LD Volume 3: A 50 Year-Old Gem


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One thing leads to another …

… you may recall that last week I finished the Part 4 Finale of Why Can’t EYE Learn, and cited the presentation by Ricardo C. Carrasco, PhD, OTR/L, FAOTA, entitled: “Visuopraxis: How It Fits within Sensory Integration Theory and Human Occupation” based on the work of occupational therapist A. Jean Aryes, Ph.D.  One of the references in Dr. Carrasco’s handout was to a chapter by Aryes in the book you see pictured above, published in 1968.  I’ve had Volumes 1 and 2 of that series in my library for many years, but didn’t realize there was a Volume 3 – which I promptly ordered on eBay and received yesterday.  It was this morning’s read in Starbucks and wow, what a treat from Jean Aires, the Godmother of Sensory Integration!

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Here are four major principles that Dr. Ayres overviewed in her chapter 50 years ago:

  1. Sensory Overload – Citing the experiments of Held and Hein in the early 1960s on  visual perception, Ayres notes: “These experiments – both behavioral and neurophysiological – are consistent with the postulate that normal development of visual perception requires intersensory integration from other sources, especially somatosensory and vestibular.  The therapeutic implications reach well beyond the development of visual perception.   Intersensory integration is a highly important characteristic of the CNS  …  The possibility of overloading rather than organizing the CNS must not be overlooked.  A general guiding rule is to watch the behavior of the child following massive sensory input.  If he appears to be disorganized, the multi sensory approach is probably causing more disruption than integration.
  2. Primitive Reflexes – Attributing the therapeutic principles of inhibiting primitive postural reflexes to Bobath & Bobath in the mid 1950s, and classifying it as one of the models of neural integration, Ayres writes:  “As the child matures, the reflexes normally become inhibited, i.e. the associated motor action is not necessarily elicited by a given sensory input.  They become integrated into the total sensorimotor system.  Failure to become integrated suggests inadequate inhibition associated with maturational deficit.  Of particular concern – perhaps because they are the best understood – are the phylogentically old postural reflexes integrated at the brain stem level, particularly the tonic neck and labyrinthine reflexes.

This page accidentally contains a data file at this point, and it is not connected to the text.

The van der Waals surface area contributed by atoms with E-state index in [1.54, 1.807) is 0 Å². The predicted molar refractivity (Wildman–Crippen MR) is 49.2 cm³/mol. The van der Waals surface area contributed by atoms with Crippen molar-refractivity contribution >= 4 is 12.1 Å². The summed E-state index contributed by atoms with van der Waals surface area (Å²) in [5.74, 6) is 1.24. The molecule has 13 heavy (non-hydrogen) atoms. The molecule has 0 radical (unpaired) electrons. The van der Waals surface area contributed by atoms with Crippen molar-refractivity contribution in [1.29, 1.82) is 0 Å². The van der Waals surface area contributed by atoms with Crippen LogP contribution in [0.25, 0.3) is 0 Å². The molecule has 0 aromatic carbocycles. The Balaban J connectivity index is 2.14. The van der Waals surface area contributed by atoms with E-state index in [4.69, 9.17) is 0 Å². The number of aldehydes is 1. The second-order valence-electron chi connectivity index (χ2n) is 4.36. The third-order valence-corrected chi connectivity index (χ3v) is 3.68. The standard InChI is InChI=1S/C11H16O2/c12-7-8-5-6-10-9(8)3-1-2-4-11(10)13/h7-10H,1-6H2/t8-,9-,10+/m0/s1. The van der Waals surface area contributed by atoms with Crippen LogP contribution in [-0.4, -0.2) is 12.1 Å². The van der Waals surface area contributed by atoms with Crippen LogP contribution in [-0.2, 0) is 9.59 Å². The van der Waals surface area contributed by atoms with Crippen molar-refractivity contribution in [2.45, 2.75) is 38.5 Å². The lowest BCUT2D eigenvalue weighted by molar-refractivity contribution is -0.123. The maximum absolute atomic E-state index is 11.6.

3. Interrelatedness of Vision and Motor – I’ll weave together several sentences contained in the chapter to give this point more narrative flow: “Since almost all activity automatically involves the use of vision and can be structured to involve careful visual direction, gross motor activity is one of the methods best adapted to associate visual perception with vestibular and somatosensory input.  Clinical experience suggests that many children with perceptual-motor dysfunction are in particular need of discharge from somatosensory receptors.  This type of sensory flow is best obtained through prolonged contraction of the antigravity of postural muscles (she proceeds to cite activities such as propelling oneself on a scooter as well as balancing to address antigravity postural muscles).
  4. Balance Between Inhibition and Arousal – “A more common observation among children with learning disability is the hyperactive and distractible child who appears to be lacking in sufficient inhibition in the afferent flow and suffers from too much cortical arousal which interferes both directly and indirectly with perception and learning.”  As an aside, this is one reason why we do arousal procedures such as clapping hands, bouncing a ball, jumping on a trampoline, or Hart Chart Saccades to the beat of a metronome — not on every beat, but on every other beat or every third beat.  What occurs on the “off beats” is inhibition.

Ayres finishes with the following caution:  “The emphasis placed on sensorimotor function as a foundation for the development of perception and learning needs to be kept in proper focus … If sensorimotor integration provided the sole basis for further intellectual development, birds would enjoy a more favorable reputation of their brains.” 

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